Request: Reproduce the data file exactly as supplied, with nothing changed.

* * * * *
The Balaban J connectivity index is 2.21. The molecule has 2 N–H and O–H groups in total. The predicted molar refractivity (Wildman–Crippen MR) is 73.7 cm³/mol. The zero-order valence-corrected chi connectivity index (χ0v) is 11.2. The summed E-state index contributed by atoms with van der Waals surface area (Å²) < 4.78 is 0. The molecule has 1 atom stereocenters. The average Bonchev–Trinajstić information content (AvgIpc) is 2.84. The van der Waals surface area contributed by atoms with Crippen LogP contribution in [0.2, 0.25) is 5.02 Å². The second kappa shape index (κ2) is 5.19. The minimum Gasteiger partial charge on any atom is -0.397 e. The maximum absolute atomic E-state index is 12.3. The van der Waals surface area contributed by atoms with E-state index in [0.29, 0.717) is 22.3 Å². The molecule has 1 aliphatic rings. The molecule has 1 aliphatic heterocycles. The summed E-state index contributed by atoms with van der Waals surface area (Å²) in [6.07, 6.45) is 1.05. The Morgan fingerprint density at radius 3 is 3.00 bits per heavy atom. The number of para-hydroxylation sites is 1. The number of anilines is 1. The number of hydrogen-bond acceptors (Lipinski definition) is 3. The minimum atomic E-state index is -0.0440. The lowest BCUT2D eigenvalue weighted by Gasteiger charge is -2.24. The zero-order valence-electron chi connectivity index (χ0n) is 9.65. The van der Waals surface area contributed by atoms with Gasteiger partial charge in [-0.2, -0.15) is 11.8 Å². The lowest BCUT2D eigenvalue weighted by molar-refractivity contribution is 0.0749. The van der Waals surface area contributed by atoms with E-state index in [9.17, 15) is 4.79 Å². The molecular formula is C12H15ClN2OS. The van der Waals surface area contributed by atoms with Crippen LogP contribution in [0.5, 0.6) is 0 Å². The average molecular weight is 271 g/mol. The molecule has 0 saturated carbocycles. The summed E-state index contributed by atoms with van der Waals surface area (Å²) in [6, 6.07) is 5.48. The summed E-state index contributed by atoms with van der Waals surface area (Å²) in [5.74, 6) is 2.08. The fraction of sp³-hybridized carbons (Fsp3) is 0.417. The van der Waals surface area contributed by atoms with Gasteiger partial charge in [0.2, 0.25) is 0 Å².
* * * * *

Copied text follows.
The Balaban J connectivity index is 2.21. The molecule has 2 N–H and O–H groups in total. The predicted molar refractivity (Wildman–Crippen MR) is 73.7 cm³/mol. The zero-order valence-corrected chi connectivity index (χ0v) is 11.2. The summed E-state index contributed by atoms with van der Waals surface area (Å²) < 4.78 is 0. The molecule has 1 atom stereocenters. The average Bonchev–Trinajstić information content (AvgIpc) is 2.84. The van der Waals surface area contributed by atoms with Crippen LogP contribution in [0.2, 0.25) is 5.02 Å². The second kappa shape index (κ2) is 5.19. The minimum Gasteiger partial charge on any atom is -0.397 e. The maximum absolute atomic E-state index is 12.3. The van der Waals surface area contributed by atoms with E-state index in [0.29, 0.717) is 22.3 Å². The molecule has 1 aliphatic rings. The molecule has 1 aliphatic heterocycles. The summed E-state index contributed by atoms with van der Waals surface area (Å²) in [6.07, 6.45) is 1.05. The Morgan fingerprint density at radius 3 is 3.00 bits per heavy atom. The number of para-hydroxylation sites is 1. The number of anilines is 1. The number of hydrogen-bond acceptors (Lipinski definition) is 3. The minimum atomic E-state index is -0.0440. The lowest BCUT2D eigenvalue weighted by Gasteiger charge is -2.24. The zero-order valence-electron chi connectivity index (χ0n) is 9.65. The van der Waals surface area contributed by atoms with Gasteiger partial charge in [-0.2, -0.15) is 11.8 Å². The lowest BCUT2D eigenvalue weighted by molar-refractivity contribution is 0.0749. The van der Waals surface area contributed by atoms with E-state index in [9.17, 15) is 4.79 Å². The molecular formula is C12H15ClN2OS. The van der Waals surface area contributed by atoms with Crippen LogP contribution in [0.5, 0.6) is 0 Å². The average molecular weight is 271 g/mol. The molecule has 0 saturated carbocycles. The summed E-state index contributed by atoms with van der Waals surface area (Å²) in [6, 6.07) is 5.48. The summed E-state index contributed by atoms with van der Waals surface area (Å²) in [5.74, 6) is 2.08. The fraction of sp³-hybridized carbons (Fsp3) is 0.417. The van der Waals surface area contributed by atoms with Gasteiger partial charge in [0.2, 0.25) is 0 Å².